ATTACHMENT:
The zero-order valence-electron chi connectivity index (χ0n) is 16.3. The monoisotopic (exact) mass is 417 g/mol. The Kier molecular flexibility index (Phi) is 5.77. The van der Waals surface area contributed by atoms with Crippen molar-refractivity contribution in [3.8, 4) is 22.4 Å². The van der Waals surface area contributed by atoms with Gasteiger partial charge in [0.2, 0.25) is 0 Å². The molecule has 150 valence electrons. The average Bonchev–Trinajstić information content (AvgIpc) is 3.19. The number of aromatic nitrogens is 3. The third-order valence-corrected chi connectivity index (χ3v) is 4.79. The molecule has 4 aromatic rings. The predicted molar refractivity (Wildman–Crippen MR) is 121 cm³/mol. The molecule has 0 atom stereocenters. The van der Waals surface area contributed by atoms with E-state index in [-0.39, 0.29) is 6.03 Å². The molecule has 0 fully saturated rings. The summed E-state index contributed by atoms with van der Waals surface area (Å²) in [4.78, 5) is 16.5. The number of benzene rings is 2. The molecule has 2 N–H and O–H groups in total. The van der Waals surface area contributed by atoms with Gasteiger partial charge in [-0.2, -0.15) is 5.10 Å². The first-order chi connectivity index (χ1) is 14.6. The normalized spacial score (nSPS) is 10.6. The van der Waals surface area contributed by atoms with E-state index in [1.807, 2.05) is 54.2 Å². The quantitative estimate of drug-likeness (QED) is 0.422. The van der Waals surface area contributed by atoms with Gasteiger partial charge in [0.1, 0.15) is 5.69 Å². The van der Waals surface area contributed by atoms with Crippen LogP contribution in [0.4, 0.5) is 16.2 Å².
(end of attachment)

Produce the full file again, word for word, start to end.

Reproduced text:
The zero-order valence-electron chi connectivity index (χ0n) is 16.3. The monoisotopic (exact) mass is 417 g/mol. The Kier molecular flexibility index (Phi) is 5.77. The van der Waals surface area contributed by atoms with Crippen molar-refractivity contribution in [3.8, 4) is 22.4 Å². The van der Waals surface area contributed by atoms with Gasteiger partial charge in [0.2, 0.25) is 0 Å². The molecule has 150 valence electrons. The average Bonchev–Trinajstić information content (AvgIpc) is 3.19. The number of aromatic nitrogens is 3. The third-order valence-corrected chi connectivity index (χ3v) is 4.79. The molecule has 4 aromatic rings. The predicted molar refractivity (Wildman–Crippen MR) is 121 cm³/mol. The molecule has 0 atom stereocenters. The van der Waals surface area contributed by atoms with E-state index in [-0.39, 0.29) is 6.03 Å². The molecule has 0 fully saturated rings. The summed E-state index contributed by atoms with van der Waals surface area (Å²) in [4.78, 5) is 16.5. The number of benzene rings is 2. The molecule has 2 N–H and O–H groups in total. The van der Waals surface area contributed by atoms with Gasteiger partial charge in [-0.2, -0.15) is 5.10 Å². The first-order chi connectivity index (χ1) is 14.6. The normalized spacial score (nSPS) is 10.6. The van der Waals surface area contributed by atoms with E-state index in [1.807, 2.05) is 54.2 Å². The quantitative estimate of drug-likeness (QED) is 0.422. The van der Waals surface area contributed by atoms with Gasteiger partial charge in [0.1, 0.15) is 5.69 Å². The van der Waals surface area contributed by atoms with Crippen LogP contribution in [0.4, 0.5) is 16.2 Å².